Iterators can hide a multitude of sins. They can even let you define arbitrary slices through containers of containers.
The C++ STL (Standard Template Library) is a powerful library, and a classic example of scientific design. One of the things that makes the STL powerful is a property known as orthogonal decomposition. What that means in plain terms is that the algorithms of STL have been made independent of the containers upon which they operate. Say you want to design m containers (such as lists, vectors, and the like) and n algorithms that apply to those containers. The brute force approach would lead to m * n algorithm implementations, because each algorithm would have to be adapted to work with each container type. STL gets around this requirement.
The STL approach is to provide an abstraction for access to contained objects and here is where iterators come in. Thanks to iterators, the algorithms have no knowledge about how the containers are implemented. The container interfaces presented to the algorithms are expressed only in terms of those iterators. This enables STL to define roughly n containers, n iterators, and m algorithms to achieve about m * n applicable combinations. And this explains why iterators are so important to STL.
This approach is what makes STL so open-ended, and it encourages developers to create extensions. If you want to add a generic algorithm to STL, you have only to adhere to some straightforward mathematical rules. Your algorithm will then apply to any iterator that obeys those rules, and most likely to built-in pointers as well. If you want to add a container of your own making, just define an iterator for it. An entire class of STL algorithms will then work with your container.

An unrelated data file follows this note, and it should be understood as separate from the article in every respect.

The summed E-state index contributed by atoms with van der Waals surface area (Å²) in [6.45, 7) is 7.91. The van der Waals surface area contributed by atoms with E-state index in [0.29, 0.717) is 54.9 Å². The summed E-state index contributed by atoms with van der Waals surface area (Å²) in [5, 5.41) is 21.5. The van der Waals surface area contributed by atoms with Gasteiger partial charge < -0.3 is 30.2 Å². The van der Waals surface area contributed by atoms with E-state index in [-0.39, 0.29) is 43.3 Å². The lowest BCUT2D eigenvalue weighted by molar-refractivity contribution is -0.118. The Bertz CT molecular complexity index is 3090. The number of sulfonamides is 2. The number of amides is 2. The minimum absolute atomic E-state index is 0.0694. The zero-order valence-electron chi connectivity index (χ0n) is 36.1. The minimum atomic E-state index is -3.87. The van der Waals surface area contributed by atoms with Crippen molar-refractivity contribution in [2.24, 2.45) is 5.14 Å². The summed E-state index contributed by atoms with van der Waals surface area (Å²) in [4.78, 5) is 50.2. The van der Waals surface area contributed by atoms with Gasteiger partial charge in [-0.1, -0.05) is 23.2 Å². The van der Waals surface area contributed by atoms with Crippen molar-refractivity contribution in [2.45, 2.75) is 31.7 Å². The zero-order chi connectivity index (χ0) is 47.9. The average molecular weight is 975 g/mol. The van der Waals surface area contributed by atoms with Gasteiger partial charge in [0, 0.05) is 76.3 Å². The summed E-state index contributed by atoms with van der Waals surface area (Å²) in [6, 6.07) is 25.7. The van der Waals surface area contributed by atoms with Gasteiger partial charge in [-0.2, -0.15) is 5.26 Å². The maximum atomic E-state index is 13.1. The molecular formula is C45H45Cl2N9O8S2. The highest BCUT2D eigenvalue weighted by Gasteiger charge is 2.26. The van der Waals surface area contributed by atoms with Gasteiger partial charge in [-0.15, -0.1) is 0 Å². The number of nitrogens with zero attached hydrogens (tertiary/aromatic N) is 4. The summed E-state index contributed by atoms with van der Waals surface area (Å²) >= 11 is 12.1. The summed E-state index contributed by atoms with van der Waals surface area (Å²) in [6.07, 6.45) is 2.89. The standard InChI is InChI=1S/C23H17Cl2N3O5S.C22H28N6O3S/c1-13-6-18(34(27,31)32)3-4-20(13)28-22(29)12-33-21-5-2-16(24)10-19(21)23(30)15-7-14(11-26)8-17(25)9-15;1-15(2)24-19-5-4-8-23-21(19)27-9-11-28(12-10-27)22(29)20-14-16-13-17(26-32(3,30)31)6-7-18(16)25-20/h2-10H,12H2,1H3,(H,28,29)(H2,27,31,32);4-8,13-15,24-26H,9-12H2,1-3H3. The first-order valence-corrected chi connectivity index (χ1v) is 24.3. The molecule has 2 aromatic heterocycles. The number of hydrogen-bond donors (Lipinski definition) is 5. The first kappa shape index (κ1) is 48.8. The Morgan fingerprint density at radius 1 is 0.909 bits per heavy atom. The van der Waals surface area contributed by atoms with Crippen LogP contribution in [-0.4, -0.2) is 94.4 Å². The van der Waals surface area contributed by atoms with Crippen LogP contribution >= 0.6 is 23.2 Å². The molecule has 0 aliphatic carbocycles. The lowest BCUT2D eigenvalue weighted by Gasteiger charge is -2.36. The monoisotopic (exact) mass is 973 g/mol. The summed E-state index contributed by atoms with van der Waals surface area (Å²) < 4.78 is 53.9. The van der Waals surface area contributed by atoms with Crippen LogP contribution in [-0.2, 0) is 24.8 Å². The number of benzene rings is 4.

But despite all the benefits of orthogonal decomposition, it breaks down when it comes to solving certain kinds of problems. If, for example, you create a compound container (say, a container of containers), it will probably not work with all those great STL algorithms at least, not without a little help. The standard iterators defined for the outer container may not return the kind of object the algorithms expect. What is needed is a kind of compound iterator. In this article I will show a way to implement such an iterator. But first, I will demonstrate the need for compound iterators with an example problem.
A Typical Problem
Say you have to deal with multi-dimensional arrays and, using STL, you express them as vectors of vectors :typedef std::vector<something> row; typedef std::vector<row> matrix; typedef std::vector<matrix> cube;
So far, so good. If you want to process matrix elements, you can iterate through rows, like this:matrix Var; // ... // Compute the sum of the elements // for the third row of the matrix double Sum = std::sum(Var.begin(), Var.end()); // Call the do_something() function for each object // on the last row of the matrix std::for_each(Var.back().begin(), Var.back().end(), do_something)
This is both elegant and powerful. But notice that if you want to process columns of data instead of rows, you have no means to do that in terms of iterators. While you can use STL algorithms (such as fill, sum, accumulate, sort, and so on) to process rows in the matrix you defined, when it comes to dealing with columns of data, you are completely left in the dust. For instance, you won't be able to express matrix multiplication in terms of iterators, and thus you won't be able to use std::inner_product. You cannot use even your own code that multiplies matrixes with vectors, although conceptually it amounts to the same thing. It would be helpful to put STL's algorithms to work by introducing an iterator able to move vertically instead of horizontally.
This kind of problem may also appear in the business-rules layers of multi-tiered client/server architectures. Usually the database API returns recordsets as matrices of some variant type, a tagged union able to represent all the types of data in the database. The middle tiers typically perform non-trivial calculations on the data that they receive, then forward the results to clients. Again, since column-wise calculations are quite common in these middle tiers, it would be helpful to have an iterator that could move vertically.